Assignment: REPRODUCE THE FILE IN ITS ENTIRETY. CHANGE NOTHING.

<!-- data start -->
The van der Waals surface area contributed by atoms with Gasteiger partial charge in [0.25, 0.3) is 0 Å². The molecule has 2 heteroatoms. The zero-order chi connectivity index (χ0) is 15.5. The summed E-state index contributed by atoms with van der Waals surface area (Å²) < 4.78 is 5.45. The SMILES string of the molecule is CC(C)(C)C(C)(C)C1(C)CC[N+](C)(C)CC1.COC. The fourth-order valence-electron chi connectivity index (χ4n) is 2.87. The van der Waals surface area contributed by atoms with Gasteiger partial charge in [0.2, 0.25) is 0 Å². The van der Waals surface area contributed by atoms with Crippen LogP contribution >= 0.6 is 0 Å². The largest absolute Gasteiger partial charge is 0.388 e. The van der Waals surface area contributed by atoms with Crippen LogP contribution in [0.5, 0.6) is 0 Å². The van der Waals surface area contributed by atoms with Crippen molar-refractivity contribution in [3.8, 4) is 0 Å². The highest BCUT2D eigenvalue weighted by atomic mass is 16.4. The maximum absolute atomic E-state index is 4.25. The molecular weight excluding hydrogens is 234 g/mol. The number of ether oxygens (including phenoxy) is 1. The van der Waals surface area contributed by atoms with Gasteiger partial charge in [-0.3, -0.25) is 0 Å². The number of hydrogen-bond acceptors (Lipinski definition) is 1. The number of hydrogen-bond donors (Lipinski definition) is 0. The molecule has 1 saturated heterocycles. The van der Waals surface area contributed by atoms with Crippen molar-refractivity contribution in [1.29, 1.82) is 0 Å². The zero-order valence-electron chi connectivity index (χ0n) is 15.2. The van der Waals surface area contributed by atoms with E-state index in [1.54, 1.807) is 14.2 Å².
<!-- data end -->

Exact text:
The van der Waals surface area contributed by atoms with Gasteiger partial charge in [0.25, 0.3) is 0 Å². The molecule has 2 heteroatoms. The zero-order chi connectivity index (χ0) is 15.5. The summed E-state index contributed by atoms with van der Waals surface area (Å²) < 4.78 is 5.45. The SMILES string of the molecule is CC(C)(C)C(C)(C)C1(C)CC[N+](C)(C)CC1.COC. The fourth-order valence-electron chi connectivity index (χ4n) is 2.87. The van der Waals surface area contributed by atoms with Gasteiger partial charge in [0.2, 0.25) is 0 Å². The van der Waals surface area contributed by atoms with Crippen LogP contribution >= 0.6 is 0 Å². The largest absolute Gasteiger partial charge is 0.388 e. The van der Waals surface area contributed by atoms with Crippen LogP contribution in [0.5, 0.6) is 0 Å². The van der Waals surface area contributed by atoms with Crippen molar-refractivity contribution in [3.8, 4) is 0 Å². The highest BCUT2D eigenvalue weighted by atomic mass is 16.4. The maximum absolute atomic E-state index is 4.25. The molecular weight excluding hydrogens is 234 g/mol. The number of ether oxygens (including phenoxy) is 1. The van der Waals surface area contributed by atoms with Gasteiger partial charge in [-0.3, -0.25) is 0 Å². The number of hydrogen-bond acceptors (Lipinski definition) is 1. The number of hydrogen-bond donors (Lipinski definition) is 0. The molecule has 1 saturated heterocycles. The van der Waals surface area contributed by atoms with Crippen molar-refractivity contribution in [1.29, 1.82) is 0 Å². The zero-order valence-electron chi connectivity index (χ0n) is 15.2. The van der Waals surface area contributed by atoms with E-state index in [1.54, 1.807) is 14.2 Å².